One of the delights of life is eating with friends; second to that is talking about eating. And, for an unsurpassed double whammy, there is talking about eating while you are eating with friends.
Laurie Colwin

Sunday, February 4, 2007

Bolognese Meat Sauce




This might not be the most beautiful meat sauce you ever saw, but to me it certainly is the most delicious.

Even though the instructions look a little intimidating because it cooks for a long time, this recipe is easy, but it is important that you follow the directions exactly. Just be patient. This also makes delicious filling for cannelloni, but that's another story.

Bolognese Meat Sauce
Adapted from Essentials of Classic Italian Cooking by Marcella Hazan

Serves 4

1 tablespoon light vegetable oil
3 tablespoons butter, plus 1 tablespoon for tossing the pasta
½ cup chopped onion
⅔ cup chopped celery
⅔ cup chopped carrot
¾ pound ground beef chuck
Salt
Black pepper, ground fresh from the mill
1 cup whole milk
Whole nutmeg
1 cup dry white wine (what you would like to drink with it)
1½ cups canned plum tomatoes, cut up with their juice
1 pounds pasta (spaghetti, pappardelle, rigatoni, and mezzi rigatoni are good)
Freshly grated parmigiano-reggiano cheese at the table

Put the oil, butter, and chopped onion in a pan (I use a 3-quart saucier), and turn the heat to medium. Cook until the onion is translucent, then add the chopped celery and carrots. Cook, stirring the vegetables, for about 2 minutes.

Add the ground beef, a large pinch of salt, and a few grindings of pepper. Break up the meat with a wooden spatula, stir well, and cook just until the beef has lost its red color.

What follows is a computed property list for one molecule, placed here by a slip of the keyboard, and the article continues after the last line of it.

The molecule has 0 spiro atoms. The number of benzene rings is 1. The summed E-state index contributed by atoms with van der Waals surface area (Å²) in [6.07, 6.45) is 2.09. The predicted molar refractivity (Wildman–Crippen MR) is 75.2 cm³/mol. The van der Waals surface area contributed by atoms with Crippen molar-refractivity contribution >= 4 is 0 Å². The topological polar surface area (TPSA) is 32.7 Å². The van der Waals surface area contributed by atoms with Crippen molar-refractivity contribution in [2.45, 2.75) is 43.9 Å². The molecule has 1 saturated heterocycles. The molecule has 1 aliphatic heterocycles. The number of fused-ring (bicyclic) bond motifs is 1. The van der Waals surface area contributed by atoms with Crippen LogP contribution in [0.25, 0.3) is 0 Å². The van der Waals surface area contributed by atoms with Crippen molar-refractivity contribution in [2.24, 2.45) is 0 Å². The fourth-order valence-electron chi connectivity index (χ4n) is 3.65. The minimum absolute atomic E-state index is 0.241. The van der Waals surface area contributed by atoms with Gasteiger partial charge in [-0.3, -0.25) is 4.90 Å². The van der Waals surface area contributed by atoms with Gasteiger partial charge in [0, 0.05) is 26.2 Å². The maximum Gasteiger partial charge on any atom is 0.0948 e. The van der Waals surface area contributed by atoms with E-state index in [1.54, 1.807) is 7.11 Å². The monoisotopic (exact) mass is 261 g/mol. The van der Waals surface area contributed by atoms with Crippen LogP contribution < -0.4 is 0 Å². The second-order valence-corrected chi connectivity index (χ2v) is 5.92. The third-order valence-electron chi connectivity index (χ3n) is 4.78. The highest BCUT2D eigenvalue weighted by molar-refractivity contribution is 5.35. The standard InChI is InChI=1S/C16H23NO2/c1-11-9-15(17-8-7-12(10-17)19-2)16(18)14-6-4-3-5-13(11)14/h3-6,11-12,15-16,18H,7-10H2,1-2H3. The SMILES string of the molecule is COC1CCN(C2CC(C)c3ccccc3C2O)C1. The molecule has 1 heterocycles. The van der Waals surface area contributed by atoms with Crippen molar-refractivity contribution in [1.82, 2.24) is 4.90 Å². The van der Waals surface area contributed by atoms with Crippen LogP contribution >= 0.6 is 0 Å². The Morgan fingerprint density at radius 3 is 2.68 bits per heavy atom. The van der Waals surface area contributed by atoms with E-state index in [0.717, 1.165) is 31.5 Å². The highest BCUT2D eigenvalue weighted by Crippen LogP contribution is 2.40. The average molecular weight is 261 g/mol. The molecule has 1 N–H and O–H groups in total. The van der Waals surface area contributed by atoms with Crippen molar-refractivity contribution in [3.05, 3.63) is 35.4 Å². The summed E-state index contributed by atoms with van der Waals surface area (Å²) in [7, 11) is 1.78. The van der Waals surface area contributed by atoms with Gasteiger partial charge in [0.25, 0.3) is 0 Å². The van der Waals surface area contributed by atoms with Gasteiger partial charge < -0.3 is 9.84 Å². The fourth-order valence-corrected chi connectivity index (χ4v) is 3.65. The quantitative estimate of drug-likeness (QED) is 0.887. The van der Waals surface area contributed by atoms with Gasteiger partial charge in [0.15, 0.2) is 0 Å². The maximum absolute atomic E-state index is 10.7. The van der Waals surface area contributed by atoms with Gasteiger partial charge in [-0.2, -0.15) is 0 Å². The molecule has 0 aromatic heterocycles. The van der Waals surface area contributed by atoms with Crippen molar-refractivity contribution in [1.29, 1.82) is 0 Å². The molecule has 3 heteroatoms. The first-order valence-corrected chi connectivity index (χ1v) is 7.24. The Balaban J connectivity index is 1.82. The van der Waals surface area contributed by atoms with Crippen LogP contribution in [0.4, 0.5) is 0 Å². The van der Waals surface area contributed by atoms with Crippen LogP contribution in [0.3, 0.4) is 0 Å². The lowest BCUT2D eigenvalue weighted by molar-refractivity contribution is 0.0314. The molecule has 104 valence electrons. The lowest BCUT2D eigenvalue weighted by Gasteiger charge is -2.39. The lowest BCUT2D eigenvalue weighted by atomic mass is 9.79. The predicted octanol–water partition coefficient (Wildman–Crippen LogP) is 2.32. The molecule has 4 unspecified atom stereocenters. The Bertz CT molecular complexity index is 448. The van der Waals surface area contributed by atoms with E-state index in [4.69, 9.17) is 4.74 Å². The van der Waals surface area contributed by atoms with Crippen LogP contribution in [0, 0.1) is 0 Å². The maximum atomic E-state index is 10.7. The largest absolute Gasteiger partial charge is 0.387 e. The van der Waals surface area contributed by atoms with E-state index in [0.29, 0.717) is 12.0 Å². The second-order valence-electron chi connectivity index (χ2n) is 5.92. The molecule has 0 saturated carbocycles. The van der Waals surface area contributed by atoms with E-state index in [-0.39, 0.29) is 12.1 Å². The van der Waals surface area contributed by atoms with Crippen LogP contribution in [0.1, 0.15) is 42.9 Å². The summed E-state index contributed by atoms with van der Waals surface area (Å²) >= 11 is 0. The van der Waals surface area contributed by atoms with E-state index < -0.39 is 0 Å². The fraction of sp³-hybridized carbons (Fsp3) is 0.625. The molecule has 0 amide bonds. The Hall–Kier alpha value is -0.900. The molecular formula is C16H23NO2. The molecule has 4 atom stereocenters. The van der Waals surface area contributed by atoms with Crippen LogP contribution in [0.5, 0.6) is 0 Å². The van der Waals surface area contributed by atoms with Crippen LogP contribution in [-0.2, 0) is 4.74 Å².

Add the milk, and let it simmer gently, stirring frequently, until it has bubbled away completely. Don't rush this step. Add a tiny grating - about ⅛ teaspoon - of nutmeg, and stir. Don't use pre-ground nutmeg here.

Add the wine, and let it simmer until it has evaporated completely. Again, don't rush this step - be patient; it's worth it. Add the tomatoes, and stir thoroughly to coat all the ingredients. When the tomatoes begin to bubble, turn the heat down so that the sauce cooks at a very, very low simmer, with just a random bubble breaking through to the surface now and then. You might have to use a heat diffuser here. Cook, uncovered, for 3 hours, stirring from time to time. If the sauce dries out, add ½ cup of water (not broth) whenever necessary to keep it from sticking. At the end, however, no water at all must be left, and the fat must separate from the sauce. Taste and correct for salt.

Toss with cooked drained pasta, adding the extra tablespoon of butter, and serve with freshly grated parmigiano-reggiano cheese on the side.

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